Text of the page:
SUNBURY, Pennsylvania (Reuters) - The woman dubbed the “Craigslist killer” suspect appeared on Tuesday in a Pennsylvania courtroom, where legal arguments focused largely on the online activities of the man she is accused of murdering.
The appearance in Northumberland County Court of Common Pleas was the first by Miranda Barbour, 19, since she began making controversial claims that she is a serial killer with at least 22 victims.
Barbour and her husband, Elytte Barbour, 22, have pleaded not guilty to the stabbing and strangling in November of Troy LaFerrara, 42, whose body was found dumped in an alley in Sunbury.
Prosecutors say the couple used the Craigslist classified ad website to lure him to a meeting, offering sex, in a shopping mall parking lot. If convicted, they face the possibility of the death penalty.
In court, Judge Charles Saylor granted a request by Barbour’s public defender attorney for the help of a computer expert in sorting through thousands of pages documenting telephone calls and web searches made by the murder victim on such sites as Craigslist and SugarDaddyForMe.com.
LaFerrara used as many as eight e-mail addresses and a telephone that would scramble his number when he made certain calls, said Barbour’s attorney Edward Greco.
Greco said he also wants the expert to examine the hard drives of laptops owned by LaFerrara and his mother, Harriett LaFerrara, which are in police custody.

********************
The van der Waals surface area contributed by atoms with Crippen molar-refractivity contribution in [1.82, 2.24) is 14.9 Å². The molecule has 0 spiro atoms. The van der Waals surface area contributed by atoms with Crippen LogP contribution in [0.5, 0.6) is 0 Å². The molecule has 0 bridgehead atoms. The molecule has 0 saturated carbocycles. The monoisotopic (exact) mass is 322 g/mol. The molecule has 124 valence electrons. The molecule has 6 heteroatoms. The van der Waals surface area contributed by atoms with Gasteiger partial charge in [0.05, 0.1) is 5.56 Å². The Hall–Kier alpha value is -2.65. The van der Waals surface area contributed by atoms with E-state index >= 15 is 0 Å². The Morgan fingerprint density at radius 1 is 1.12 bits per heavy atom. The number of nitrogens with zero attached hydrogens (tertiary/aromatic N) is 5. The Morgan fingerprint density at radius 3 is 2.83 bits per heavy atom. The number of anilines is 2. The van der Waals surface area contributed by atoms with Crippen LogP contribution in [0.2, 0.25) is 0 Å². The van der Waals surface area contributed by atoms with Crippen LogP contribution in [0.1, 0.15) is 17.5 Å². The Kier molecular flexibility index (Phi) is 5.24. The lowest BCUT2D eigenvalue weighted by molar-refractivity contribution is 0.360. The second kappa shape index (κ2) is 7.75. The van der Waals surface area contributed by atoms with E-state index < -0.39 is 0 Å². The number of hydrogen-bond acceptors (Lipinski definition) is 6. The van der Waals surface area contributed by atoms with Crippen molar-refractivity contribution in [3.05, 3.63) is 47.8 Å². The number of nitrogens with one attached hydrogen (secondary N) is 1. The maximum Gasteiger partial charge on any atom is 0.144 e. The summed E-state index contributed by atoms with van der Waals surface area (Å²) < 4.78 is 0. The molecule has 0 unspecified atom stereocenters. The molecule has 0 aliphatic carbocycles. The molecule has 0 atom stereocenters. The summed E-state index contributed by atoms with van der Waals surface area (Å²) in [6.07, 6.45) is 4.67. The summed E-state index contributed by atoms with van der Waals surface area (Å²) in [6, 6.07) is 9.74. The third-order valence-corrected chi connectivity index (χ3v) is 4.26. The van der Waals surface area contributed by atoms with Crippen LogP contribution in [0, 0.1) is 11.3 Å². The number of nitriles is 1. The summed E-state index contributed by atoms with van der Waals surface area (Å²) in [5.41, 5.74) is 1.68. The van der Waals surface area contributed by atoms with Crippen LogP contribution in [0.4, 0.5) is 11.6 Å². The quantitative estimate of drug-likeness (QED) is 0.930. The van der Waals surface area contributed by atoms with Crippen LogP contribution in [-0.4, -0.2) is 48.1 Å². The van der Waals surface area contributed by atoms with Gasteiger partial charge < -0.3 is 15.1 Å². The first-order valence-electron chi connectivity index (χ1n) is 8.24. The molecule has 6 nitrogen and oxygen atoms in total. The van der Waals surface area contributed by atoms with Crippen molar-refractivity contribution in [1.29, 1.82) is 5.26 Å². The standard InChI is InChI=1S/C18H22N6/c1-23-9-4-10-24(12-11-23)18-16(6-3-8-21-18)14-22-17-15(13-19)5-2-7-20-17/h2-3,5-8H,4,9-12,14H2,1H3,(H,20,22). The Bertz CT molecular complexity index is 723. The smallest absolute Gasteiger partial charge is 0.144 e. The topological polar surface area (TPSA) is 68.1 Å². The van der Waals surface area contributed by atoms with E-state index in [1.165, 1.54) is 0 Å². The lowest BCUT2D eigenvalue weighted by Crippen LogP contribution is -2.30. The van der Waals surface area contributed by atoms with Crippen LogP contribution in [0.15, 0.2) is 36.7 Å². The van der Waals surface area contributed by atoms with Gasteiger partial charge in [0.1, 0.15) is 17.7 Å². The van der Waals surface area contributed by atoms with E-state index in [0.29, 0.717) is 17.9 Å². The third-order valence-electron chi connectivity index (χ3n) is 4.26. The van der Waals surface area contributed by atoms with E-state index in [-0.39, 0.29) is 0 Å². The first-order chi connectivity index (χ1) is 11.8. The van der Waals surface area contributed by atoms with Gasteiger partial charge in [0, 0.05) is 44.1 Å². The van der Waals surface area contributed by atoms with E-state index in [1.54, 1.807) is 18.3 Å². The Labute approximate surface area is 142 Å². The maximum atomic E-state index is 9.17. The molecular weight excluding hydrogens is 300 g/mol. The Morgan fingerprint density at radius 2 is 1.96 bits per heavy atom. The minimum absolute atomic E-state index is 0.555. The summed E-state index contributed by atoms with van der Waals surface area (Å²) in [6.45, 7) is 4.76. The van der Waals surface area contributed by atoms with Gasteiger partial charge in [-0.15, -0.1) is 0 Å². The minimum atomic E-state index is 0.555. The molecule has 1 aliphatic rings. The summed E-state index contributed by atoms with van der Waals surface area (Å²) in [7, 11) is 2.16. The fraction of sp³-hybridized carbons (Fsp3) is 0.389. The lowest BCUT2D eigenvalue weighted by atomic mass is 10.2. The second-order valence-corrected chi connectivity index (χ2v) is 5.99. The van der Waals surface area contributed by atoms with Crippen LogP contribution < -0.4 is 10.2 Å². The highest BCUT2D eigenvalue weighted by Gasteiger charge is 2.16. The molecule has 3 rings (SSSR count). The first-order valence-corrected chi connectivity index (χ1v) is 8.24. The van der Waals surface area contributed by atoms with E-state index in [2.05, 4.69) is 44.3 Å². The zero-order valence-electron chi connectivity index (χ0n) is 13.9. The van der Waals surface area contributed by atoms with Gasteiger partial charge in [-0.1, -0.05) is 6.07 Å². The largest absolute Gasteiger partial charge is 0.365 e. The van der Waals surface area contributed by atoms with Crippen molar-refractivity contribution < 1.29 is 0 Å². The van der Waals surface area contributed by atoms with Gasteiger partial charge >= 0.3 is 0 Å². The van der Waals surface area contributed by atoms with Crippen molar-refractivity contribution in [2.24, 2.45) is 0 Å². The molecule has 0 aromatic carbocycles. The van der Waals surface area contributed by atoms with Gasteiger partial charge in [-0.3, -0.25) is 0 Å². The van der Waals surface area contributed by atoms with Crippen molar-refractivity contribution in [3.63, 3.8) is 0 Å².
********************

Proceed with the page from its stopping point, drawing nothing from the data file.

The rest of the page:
“This crime was instituted through the Internet,” Greco said. “We need help to discern what is relevant and not relevant, what is helpful and not helpful.”
Barbour who wore an orange prison jumpsuit and her brown hair hanging below her shoulders, was expressionless throughout the proceedings. Her legs were shackled but her hands were free.
She has said in two jailhouse interviews published by Sunbury’s Daily Item newspaper that she was a member of a satanic cult and had killed at least 22 people around the country. She claimed that body parts of her victims could be found in Alaska, Florida and North Carolina.
Authorities have expressed skepticism about her statements that she is a serial killer, noting her petite size and a lack of corroborating evidence.
Parts of Barbour’s first interview were played aloud in the courtroom in an effort to confirm its validity.
Deborah Zaleskie, a guard who said she stood just a few feet away during one of Barbour’s conversations with the newspaper reporter, testified she had been revolted by what she heard.
“I was sick to my stomach,” she said on the witness stand. “I will never forget it.”
Barbour’s sister, Ashley Dean, was quoted in The Daily Item on Tuesday as saying she believes her sister is lying.
Dean, who lives in Alaska, said her sister and her sister’s husband were obsessed with the cable television series “Dexter” about a police analyst who becomes a serial killer and murders criminals who escape justice.
Dean said some things her sister has said sound just like “Dexter.”
“She is lying,” Dean was quoted as saying. “She is a master of lying.”
Barbour’s father also has been quoted as saying he believes his daughter is lying about her alleged crimes.
Editing by Ellen Wulfhorst, Eric Walsh and Andrew Hay